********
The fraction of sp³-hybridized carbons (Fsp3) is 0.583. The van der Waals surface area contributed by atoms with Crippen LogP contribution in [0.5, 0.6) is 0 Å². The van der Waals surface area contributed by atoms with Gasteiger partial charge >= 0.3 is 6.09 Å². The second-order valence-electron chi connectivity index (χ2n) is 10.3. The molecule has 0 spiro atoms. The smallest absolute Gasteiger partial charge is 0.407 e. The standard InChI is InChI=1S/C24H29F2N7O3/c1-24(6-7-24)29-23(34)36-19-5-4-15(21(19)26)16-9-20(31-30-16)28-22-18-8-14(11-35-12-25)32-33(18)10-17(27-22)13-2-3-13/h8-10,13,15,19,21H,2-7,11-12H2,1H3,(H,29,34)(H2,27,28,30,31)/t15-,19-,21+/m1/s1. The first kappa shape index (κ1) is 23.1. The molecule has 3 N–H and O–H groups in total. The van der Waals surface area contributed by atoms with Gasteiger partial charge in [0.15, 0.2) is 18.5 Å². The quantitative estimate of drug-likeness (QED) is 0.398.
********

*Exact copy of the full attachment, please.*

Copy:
The fraction of sp³-hybridized carbons (Fsp3) is 0.583. The van der Waals surface area contributed by atoms with Crippen LogP contribution in [0.5, 0.6) is 0 Å². The van der Waals surface area contributed by atoms with Gasteiger partial charge >= 0.3 is 6.09 Å². The second-order valence-electron chi connectivity index (χ2n) is 10.3. The molecule has 0 spiro atoms. The smallest absolute Gasteiger partial charge is 0.407 e. The standard InChI is InChI=1S/C24H29F2N7O3/c1-24(6-7-24)29-23(34)36-19-5-4-15(21(19)26)16-9-20(31-30-16)28-22-18-8-14(11-35-12-25)32-33(18)10-17(27-22)13-2-3-13/h8-10,13,15,19,21H,2-7,11-12H2,1H3,(H,29,34)(H2,27,28,30,31)/t15-,19-,21+/m1/s1. The first kappa shape index (κ1) is 23.1. The molecule has 3 N–H and O–H groups in total. The van der Waals surface area contributed by atoms with Gasteiger partial charge in [0.15, 0.2) is 18.5 Å². The quantitative estimate of drug-likeness (QED) is 0.398.